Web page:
“In contrast, geochemical challenges such as acid and metalliferous drainage (AMD); the UN once identified AMD as the second biggest environmental challenge facing our global community after climate change, and its impacts can be regarded as more chronic with continual impacts to ecosystems – with one of Australia’s most famous examples being in western Tasmania caused by the historic Mt Lyell copper mines.

“The third is the generation of dusts from mine waste piles or dumps. As the climate continues to evolve, mine waste dumps, historic slag dumps, and spent heap leach piles are subject to more extreme weathering conditions, minerals are by no means passive, they react to more extreme temperatures, more rainfall events, all of which means, for communities located in proximity to these types piles, they are at continual risk through either direct inhalation of particulates derived from mine waste or through the settling of dusts into soils.”

Australian Practices

Australia has periodically released guidelines on how to manage mine waste with one particularly notable series of guidelines published by what was the Federal Department of Industry, Science and Resources back in 2006 and updated in 2016: Leading practice handbooks for sustainable mining | Department of Industry Science and Resources.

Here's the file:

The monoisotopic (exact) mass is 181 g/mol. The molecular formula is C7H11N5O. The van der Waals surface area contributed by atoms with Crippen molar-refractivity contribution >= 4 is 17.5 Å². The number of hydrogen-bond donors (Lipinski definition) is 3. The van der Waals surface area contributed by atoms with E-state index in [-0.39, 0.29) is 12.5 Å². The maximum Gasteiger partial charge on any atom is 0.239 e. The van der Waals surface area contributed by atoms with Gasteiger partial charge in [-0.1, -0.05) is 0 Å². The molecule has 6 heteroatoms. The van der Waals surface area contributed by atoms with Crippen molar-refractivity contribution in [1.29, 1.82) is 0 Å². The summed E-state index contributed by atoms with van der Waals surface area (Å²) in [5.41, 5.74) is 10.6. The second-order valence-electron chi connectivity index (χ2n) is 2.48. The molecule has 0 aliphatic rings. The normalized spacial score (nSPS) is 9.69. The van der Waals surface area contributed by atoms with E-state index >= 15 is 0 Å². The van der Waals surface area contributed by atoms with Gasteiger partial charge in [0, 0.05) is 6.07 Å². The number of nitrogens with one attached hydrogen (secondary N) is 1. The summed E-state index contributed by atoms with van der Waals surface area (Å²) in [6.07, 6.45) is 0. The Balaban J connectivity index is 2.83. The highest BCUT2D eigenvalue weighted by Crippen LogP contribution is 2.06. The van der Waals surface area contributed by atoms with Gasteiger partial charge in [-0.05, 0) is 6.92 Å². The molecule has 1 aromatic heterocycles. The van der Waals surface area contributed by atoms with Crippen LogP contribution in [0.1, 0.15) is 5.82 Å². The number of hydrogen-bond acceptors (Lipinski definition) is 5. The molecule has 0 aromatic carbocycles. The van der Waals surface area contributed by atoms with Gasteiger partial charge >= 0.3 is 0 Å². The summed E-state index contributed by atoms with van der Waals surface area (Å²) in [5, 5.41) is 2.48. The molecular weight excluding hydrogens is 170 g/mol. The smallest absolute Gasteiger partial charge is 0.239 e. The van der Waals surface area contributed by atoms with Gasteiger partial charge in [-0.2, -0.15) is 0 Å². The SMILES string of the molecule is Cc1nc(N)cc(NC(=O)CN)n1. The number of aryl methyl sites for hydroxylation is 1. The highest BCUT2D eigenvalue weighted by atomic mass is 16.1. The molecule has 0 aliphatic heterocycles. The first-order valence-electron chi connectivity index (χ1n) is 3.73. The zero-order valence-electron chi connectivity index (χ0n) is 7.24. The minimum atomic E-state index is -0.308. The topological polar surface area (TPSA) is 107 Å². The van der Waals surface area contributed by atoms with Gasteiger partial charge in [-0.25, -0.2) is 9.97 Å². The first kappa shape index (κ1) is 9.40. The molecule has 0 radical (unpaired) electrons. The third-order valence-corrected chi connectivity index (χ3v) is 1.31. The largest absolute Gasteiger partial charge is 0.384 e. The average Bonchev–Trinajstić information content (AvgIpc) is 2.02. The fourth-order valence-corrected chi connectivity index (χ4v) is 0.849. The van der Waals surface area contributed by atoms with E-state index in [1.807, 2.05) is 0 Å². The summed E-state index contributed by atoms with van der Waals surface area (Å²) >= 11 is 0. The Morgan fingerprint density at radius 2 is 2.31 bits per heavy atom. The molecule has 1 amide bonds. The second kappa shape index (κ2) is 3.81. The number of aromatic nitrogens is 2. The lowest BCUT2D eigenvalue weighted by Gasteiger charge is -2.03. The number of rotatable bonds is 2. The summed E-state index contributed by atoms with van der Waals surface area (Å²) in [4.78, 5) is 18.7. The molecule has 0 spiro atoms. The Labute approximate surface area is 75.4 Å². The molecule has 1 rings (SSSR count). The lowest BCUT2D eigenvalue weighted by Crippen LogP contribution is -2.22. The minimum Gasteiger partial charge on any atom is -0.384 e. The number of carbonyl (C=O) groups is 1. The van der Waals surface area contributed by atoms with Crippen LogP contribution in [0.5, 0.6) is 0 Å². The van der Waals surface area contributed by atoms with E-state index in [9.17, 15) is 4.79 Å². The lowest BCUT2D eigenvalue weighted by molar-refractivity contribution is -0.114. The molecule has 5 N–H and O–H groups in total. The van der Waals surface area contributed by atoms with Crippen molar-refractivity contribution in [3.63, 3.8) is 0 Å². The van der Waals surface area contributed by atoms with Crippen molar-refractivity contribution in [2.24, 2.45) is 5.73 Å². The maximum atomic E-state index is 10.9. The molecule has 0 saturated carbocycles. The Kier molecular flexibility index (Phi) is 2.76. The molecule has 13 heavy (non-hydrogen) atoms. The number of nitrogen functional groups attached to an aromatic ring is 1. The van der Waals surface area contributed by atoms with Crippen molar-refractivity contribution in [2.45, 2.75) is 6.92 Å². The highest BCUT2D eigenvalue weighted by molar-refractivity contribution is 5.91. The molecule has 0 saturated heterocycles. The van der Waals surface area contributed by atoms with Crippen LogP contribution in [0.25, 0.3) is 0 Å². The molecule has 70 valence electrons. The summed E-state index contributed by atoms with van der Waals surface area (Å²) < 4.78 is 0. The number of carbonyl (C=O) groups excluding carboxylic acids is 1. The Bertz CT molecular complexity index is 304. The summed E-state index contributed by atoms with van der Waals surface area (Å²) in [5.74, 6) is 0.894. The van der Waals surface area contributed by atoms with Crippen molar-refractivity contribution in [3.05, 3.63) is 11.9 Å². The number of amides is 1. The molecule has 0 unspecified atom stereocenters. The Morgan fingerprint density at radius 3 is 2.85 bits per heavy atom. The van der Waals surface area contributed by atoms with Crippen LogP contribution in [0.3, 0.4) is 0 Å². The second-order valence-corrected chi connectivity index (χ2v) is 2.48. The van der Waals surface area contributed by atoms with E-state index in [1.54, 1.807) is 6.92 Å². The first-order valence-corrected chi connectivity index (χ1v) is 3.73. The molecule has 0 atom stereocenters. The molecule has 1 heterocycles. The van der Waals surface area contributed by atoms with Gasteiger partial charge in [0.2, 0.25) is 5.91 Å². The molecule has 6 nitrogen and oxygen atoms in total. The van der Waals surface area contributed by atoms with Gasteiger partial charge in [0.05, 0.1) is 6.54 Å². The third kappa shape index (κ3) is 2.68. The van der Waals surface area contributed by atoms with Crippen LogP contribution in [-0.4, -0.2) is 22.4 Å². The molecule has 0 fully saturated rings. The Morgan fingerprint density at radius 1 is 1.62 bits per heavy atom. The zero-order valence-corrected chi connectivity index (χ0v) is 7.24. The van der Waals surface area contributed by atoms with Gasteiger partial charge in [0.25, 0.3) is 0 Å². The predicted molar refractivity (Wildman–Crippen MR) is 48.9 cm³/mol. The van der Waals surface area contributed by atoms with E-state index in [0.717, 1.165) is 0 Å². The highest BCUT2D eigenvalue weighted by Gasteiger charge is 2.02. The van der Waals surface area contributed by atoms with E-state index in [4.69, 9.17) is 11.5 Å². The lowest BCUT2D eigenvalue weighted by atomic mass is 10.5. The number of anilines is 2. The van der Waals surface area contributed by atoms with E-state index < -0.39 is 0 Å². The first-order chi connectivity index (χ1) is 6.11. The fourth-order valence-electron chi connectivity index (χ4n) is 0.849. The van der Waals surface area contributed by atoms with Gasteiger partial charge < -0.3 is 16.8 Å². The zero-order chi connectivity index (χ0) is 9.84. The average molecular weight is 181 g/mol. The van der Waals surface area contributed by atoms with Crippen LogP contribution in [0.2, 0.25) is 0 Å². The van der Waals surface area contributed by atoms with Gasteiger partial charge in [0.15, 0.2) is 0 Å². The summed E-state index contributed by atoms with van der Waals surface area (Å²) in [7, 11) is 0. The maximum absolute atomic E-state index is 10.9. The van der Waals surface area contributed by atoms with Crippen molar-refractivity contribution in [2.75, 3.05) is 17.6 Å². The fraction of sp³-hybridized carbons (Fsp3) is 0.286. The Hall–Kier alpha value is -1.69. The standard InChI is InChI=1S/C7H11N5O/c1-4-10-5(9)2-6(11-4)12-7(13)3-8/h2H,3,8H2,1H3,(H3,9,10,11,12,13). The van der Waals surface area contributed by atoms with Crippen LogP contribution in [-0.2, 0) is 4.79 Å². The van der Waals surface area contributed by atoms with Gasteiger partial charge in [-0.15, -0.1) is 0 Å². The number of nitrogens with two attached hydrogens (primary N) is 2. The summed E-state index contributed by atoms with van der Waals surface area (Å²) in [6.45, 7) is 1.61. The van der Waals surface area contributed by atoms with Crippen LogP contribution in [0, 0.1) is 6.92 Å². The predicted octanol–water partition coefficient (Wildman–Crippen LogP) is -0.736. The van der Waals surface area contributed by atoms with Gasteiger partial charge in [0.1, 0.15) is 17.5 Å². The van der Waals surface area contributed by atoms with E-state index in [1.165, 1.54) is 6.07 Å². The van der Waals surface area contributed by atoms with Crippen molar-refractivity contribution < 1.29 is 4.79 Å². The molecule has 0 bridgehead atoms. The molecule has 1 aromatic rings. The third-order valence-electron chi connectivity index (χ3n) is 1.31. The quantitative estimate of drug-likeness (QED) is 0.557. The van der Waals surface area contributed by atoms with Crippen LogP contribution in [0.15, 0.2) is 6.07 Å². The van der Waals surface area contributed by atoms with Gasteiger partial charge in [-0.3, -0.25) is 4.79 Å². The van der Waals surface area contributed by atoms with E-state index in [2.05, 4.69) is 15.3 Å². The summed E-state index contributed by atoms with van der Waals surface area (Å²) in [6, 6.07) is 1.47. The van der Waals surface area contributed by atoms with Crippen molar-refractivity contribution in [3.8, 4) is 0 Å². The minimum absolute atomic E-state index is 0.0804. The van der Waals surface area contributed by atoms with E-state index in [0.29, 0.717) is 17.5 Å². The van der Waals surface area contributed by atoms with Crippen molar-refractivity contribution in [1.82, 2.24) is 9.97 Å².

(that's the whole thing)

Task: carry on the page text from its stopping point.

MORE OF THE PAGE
This 17-book series was aimed at providing mining managers, communities and regulators with information on sustainable mining practices and spanned topics from biodiversity management to mine closure and was translated into Indonesian, Mongolian, Vietnamese, French and Spanish with the intention that they could be used across the Indo-Pacific and Asia.

Prof Parbhakar-Fox says since then, individual state governments have authored their own state-guidelines on specific aspects of mine waste, and more recently South Australia released an equivalent.

“States like Queensland have since 2019 also mandated progressive rehabilitation to help ensure that as an industry, the mining sector is indeed, designing mines with closure in mind and actively contributing towards this goal during operations,” she says.